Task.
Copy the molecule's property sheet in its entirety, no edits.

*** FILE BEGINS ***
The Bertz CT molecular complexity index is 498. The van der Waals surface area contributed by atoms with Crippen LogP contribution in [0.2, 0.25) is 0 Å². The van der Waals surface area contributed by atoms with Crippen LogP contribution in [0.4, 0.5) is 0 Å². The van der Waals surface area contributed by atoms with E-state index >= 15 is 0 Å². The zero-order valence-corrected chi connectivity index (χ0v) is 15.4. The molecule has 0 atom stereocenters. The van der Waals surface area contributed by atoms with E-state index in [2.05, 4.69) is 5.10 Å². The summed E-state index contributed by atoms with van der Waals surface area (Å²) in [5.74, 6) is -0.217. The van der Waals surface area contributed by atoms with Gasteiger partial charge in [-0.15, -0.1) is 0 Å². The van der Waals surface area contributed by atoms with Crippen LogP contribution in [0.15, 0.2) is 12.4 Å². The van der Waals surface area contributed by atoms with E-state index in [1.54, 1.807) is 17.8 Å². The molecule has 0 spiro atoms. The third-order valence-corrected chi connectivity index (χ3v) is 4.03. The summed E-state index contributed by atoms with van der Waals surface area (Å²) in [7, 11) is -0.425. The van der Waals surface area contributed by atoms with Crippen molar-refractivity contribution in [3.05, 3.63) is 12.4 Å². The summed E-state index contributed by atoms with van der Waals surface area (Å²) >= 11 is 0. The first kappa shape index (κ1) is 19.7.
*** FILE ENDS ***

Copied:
The Bertz CT molecular complexity index is 498. The van der Waals surface area contributed by atoms with Crippen LogP contribution in [0.2, 0.25) is 0 Å². The van der Waals surface area contributed by atoms with Crippen LogP contribution in [0.4, 0.5) is 0 Å². The van der Waals surface area contributed by atoms with E-state index >= 15 is 0 Å². The zero-order valence-corrected chi connectivity index (χ0v) is 15.4. The molecule has 0 atom stereocenters. The van der Waals surface area contributed by atoms with E-state index in [2.05, 4.69) is 5.10 Å². The summed E-state index contributed by atoms with van der Waals surface area (Å²) in [5.74, 6) is -0.217. The van der Waals surface area contributed by atoms with Gasteiger partial charge in [-0.15, -0.1) is 0 Å². The van der Waals surface area contributed by atoms with Crippen LogP contribution in [0.15, 0.2) is 12.4 Å². The van der Waals surface area contributed by atoms with E-state index in [1.54, 1.807) is 17.8 Å². The molecule has 0 spiro atoms. The third-order valence-corrected chi connectivity index (χ3v) is 4.03. The summed E-state index contributed by atoms with van der Waals surface area (Å²) in [7, 11) is -0.425. The van der Waals surface area contributed by atoms with Crippen molar-refractivity contribution in [3.05, 3.63) is 12.4 Å². The summed E-state index contributed by atoms with van der Waals surface area (Å²) >= 11 is 0. The first kappa shape index (κ1) is 19.7.